It turns out that the CFS clinic doesn't actually have a general doctor on staff let alone a specialist! It is just 'occupational health' people who are there to give you some tips on how to cope with the condition and accept it. Now don't get me wrong, this is great for people who have a definitive diagnosis and only need disease management techniques, but I do not.
She tried to tell me that the doctor had done all the blood tests necessary for a diagnosis which I thought was, quite frankly, laughable. They have done the basic bloods to check liver, kidney function etc. and rule out things like glandular fever, anaemia, diabetes, leukemia etc. There are however so many other possible causes of chronic fatigue that are not included in these tests that you have to wonder how many people there are out there with undiagnosed autoimmune diseases, cancers, multiple sclerosis, lyme, chlamydia pneumonia, active viruses like parvo etc., even TB or AIDS. Even my doctor has implied that more tests need to be done before a diagnosis can be made! In order to make sure they are the right tests he wanted the specialist to do them...
It seems to me that when working with a public health service like the NHS you really have to advocate your case for further tests and a proper diagnosis because of course they would prefer you didn't - it costs them money. That's why there are people like the occupational health person I saw, they are there to protect the specialists from being swamped.
So the conclusion of my visit, because I pushed for it, is that I will be getting a referral to an MS specialist who has also worked with ME patients, and that this new doctor will be able to run the appropriate tests.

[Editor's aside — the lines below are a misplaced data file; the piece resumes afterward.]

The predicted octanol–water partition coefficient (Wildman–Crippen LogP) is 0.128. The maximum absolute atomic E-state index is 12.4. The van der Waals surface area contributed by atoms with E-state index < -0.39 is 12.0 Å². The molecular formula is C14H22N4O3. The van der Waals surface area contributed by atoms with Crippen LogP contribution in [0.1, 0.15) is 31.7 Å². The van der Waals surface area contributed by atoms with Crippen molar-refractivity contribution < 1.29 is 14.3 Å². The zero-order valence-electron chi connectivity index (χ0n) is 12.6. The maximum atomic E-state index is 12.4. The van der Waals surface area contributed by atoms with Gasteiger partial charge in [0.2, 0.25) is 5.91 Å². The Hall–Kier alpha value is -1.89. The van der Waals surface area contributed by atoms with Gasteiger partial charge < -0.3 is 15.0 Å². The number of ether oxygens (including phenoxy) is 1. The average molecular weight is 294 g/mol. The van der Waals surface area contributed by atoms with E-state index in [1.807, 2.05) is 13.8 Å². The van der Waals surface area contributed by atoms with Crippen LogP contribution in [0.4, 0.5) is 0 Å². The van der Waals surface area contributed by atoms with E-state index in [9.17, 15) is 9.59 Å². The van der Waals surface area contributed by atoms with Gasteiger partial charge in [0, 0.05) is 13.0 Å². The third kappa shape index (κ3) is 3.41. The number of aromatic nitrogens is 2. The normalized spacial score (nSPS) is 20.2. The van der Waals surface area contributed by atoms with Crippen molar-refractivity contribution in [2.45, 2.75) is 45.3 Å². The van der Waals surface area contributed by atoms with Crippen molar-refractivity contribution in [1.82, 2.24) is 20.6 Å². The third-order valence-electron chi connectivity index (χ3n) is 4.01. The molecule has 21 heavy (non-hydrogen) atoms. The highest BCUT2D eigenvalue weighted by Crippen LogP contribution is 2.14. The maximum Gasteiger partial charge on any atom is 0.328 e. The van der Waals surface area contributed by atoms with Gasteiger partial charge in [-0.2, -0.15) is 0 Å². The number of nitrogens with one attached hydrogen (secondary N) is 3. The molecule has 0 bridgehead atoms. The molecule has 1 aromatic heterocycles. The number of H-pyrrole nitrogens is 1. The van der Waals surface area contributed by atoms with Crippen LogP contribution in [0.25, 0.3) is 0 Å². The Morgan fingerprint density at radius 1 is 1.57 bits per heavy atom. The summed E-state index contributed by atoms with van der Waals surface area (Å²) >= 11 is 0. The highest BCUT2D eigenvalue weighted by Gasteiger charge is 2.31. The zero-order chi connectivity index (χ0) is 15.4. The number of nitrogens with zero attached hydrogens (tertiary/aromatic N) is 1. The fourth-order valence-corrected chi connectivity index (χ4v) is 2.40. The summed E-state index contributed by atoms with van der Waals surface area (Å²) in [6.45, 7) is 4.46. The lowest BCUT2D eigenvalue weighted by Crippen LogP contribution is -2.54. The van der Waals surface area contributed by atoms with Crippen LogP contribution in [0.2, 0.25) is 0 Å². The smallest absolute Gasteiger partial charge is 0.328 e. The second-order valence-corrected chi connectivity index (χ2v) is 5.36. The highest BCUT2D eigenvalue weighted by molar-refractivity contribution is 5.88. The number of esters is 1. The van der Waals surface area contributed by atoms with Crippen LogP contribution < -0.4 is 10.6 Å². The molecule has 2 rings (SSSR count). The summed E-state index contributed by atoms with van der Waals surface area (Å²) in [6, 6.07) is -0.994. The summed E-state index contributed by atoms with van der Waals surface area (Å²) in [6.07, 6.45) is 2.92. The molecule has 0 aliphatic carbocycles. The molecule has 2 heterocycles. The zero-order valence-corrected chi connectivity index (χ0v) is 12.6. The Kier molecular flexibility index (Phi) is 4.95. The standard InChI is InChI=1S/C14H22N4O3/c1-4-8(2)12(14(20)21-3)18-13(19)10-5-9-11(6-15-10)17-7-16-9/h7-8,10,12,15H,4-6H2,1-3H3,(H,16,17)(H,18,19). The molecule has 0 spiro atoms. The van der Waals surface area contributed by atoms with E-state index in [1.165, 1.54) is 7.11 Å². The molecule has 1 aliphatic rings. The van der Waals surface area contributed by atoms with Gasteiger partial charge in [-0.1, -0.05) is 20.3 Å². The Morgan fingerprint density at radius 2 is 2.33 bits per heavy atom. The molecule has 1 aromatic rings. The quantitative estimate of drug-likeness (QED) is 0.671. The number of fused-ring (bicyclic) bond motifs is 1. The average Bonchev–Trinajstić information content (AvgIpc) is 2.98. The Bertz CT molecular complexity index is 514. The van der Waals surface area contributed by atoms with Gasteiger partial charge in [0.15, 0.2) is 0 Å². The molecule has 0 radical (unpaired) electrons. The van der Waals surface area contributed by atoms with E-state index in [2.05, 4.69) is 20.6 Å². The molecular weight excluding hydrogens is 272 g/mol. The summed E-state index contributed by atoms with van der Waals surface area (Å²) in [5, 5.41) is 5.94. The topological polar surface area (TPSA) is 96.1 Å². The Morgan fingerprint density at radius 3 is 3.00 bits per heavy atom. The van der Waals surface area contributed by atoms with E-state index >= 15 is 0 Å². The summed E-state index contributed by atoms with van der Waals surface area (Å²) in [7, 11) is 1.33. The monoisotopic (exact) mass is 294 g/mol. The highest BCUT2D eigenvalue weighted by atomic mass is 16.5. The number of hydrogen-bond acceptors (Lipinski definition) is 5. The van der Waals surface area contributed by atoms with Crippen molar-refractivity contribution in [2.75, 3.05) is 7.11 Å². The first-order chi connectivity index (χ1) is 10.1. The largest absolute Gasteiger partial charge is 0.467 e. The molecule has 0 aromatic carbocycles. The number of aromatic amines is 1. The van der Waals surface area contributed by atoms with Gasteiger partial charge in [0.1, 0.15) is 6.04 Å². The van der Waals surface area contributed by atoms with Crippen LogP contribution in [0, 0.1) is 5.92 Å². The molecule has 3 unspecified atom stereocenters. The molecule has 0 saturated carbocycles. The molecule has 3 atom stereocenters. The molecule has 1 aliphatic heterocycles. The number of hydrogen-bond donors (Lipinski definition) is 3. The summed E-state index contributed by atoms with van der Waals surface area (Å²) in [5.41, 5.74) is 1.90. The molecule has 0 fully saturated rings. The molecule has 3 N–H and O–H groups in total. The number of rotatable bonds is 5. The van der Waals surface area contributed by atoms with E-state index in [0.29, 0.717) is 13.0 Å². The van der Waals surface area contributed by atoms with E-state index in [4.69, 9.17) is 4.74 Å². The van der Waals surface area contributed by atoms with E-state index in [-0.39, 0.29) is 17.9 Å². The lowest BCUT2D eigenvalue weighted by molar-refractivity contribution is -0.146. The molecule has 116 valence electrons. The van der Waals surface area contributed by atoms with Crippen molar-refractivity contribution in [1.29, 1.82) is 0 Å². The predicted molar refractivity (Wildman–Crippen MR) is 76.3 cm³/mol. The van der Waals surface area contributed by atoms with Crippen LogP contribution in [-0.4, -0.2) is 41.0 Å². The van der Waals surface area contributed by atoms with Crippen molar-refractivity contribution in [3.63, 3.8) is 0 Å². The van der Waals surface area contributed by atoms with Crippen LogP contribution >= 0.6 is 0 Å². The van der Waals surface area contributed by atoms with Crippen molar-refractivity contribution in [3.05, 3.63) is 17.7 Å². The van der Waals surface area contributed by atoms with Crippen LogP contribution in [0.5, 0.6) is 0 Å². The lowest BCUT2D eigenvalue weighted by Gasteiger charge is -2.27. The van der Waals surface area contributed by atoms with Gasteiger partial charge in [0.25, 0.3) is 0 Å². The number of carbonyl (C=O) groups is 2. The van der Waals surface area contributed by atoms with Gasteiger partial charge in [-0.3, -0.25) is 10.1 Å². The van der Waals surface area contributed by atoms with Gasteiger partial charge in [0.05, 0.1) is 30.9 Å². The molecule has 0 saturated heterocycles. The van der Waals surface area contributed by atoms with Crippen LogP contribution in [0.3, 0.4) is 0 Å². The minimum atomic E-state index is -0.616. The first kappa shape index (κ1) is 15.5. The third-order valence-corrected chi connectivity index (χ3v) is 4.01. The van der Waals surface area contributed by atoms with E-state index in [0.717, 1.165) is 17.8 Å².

I did learn a couple of interesting things during the meeting though:
1. Apparently only a small subset of CFS sufferers have the acute intolerances (to food and airborne chemicals or particles) that I have.
2. Most CFS sufferers have a low cortisol (adrenal fatigue) whereas I have high cortisol levels and have been taking stuff to lower them for the last 6 months or so. The naturopath who discovered this said that my body was producing extra cortisol to reduce the symptoms of a chronic background infection by suppressing my immune system. By lowering the cortisol levels my neutrophil count went up and my flu-like symptoms got notably worse.
3. Most CFS sufferers have unrefreshing sleep even if they do sleep through the night whereas, although I had some sleep problems initially, I now sleep well (7-8hours) and I always feel better in the morning and decline throughout the day.
Incidently, this meeting cost me a lot... I went in walking but had to be wheeled out and manhandled into the car because I did not have the muscle strength to stand even with help. Glutamine supplementation is helping my recovery but I am still exceedingly tired and getting a fair frequency of nerve pains...
All in all I am very pleased that I got this appointment at least a month earlier than I would have, otherwise I would have been quite frustrated by it. As it is, it was useful, just not immediately so. Let's hope the visit to the ENT (rescheduled for the 14th) goes better!